“It’s a sign of a fundamental imbalance: The tests matter deeply for teachers and principals, whose jobs and salaries depend on improving scores. But the lengthy exams don’t matter much to students.” – Washington Post
A colleague sent me a link to an article about a high school principal, who had rescinded a policy that would prohibit participation in sports for students who failed to show up for mandated state tests. To the uninitiated this appears to be another case of an educator making a bad decision. To those, like me, who have led a school in a high-pressure, high-stakes, ‘take no prisoners’, school accountability environment, this decision is exactly what it appears to be—an act of desperation.
For the first four years of our SOL tests (SOL stands for Standards of Learning), schools were accountable but students were not. During those four years, some students would often finish three-hour tests in forty minutes. Some would draw pictures on their answer sheets and generally make a mockery of the testing process.
Knowing that they were at the mercy of the students and completely dependent on their good will, principals tried everything to encourage students to do their best. They offered grade incentives. One school even said that any student scoring proficient would earn a “B” as a final grade in the tested courses. Schools had assemblies and offered prizes. The bottom line is that we were desperate.
I must add that our teachers had excellent relationships with our students and, in most cases, the students would put forth effort simply because their teachers cared so much. However, we had time to build a school personalized school culture that emphasized the importance of student-teacher relationships. I cannot imagine what it would be like to go into a new school that was beginning to develop a positive culture and having to depend on the good will of the students when the staff barely had time to get to know them.
As soon as the exams began to count for the students, the world suddenly shifted. Instead of begging students to show up and do their best, our biggest problem became how to get food to students who were taking four hours to complete an Algebra test.
I am reminded of a conversation I had few years ago with a high school faculty. This was a school that had been restructured. All teachers had to reapply for their jobs and only half were rehired. The school also had a new principal and a new administrative staff.
We were discussing accountability and one teacher mentioned that the students were “Christmas-treeing” the tests. While I had never heard the term “Christmas-treeing,” I quickly figured out that the students were not taking the tests seriously and were using the answer sheets to create drawings. We used to call this “Mickey Mouse-ing” a test. In our discussion, the teachers talked about their frustration with the lack of student accountability. The school, the teachers, and the administrators were being held accountable for the results of the test, but the students were not.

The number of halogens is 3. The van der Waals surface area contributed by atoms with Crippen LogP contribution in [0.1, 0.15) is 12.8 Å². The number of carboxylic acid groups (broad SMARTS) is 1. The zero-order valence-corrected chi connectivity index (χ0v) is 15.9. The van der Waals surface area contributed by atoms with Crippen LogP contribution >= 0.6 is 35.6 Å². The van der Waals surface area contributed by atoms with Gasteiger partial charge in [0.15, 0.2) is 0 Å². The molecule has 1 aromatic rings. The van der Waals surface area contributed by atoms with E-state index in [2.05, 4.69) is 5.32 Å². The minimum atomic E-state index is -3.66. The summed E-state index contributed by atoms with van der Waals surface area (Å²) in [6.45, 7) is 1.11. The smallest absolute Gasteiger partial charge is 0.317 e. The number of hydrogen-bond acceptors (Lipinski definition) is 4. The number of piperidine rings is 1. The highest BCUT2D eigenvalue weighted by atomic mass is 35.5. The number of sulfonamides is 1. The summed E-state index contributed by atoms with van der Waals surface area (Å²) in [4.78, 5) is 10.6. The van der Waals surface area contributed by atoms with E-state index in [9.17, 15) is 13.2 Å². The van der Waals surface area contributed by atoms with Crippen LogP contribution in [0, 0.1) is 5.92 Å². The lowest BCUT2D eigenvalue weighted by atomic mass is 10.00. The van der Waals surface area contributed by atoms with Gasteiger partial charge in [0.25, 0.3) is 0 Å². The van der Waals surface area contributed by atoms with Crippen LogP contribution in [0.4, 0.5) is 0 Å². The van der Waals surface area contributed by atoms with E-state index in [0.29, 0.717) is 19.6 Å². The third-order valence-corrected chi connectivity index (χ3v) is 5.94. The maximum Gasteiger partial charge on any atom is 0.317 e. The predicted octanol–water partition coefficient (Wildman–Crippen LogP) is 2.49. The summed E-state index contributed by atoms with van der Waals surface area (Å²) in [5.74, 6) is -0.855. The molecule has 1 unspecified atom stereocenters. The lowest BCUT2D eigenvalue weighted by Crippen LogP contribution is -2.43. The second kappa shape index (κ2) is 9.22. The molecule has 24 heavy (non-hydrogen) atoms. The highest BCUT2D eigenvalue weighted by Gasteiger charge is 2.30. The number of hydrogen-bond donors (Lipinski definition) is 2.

In reality, the careers of these educators as well as the reputation of the school and the school district depended on the good will of the students. Teacher evaluation systems that include student test scores are now being implemented in many states in which students are not accountable in any way for the results of the test. If students do not feel like taking the test, there is nothing that can be done.
This is not the first time that I have had this discussion. I worked with one district in which all the high school principals were fired or replaced and hundreds of teachers fired or transferred on the basis of student test scores and that state had absolutely no student accountability.
In yet another state, a high school principal lamented that his students inexplicably decided that they were not going to put forth their best effort on the state tests. Despite the school sending record numbers of students to four-year colleges, the high school was placed on a state list of “low-performing schools.”
In yet another high school, the students openly admitted that they “flagged” the state tests. In fact, the Salutatorian of his class, who was to attend an Ivy League school, failed to score proficient on the state reading test.
If student motivation is not enough of a challenge, now come the parents. Parents across the country are “opting out” their children from state tests. In one school district, a School Board member opted her child out of state testing.
Don’t Blame the Students
High schools are at a big disadvantage. The older the students, the harder it is to motivate them to take the tests seriously. A part of me understands the students. They have been taking these tests since elementary school, and in many cases, they never see the results. So, after a while, they get tired of taking tests, which to them are meaningless.
The Bottom Line
From experience I have learned that unless everyone—students, teachers, administrators, schools, and school districts– is held accountable for student performance, there is not true accountability. Unless everyone is working collectively and collaboratively toward a common goal, we have no accountability system. However, we do have an effective system to create desperate people and to punish schools, principals, and teachers.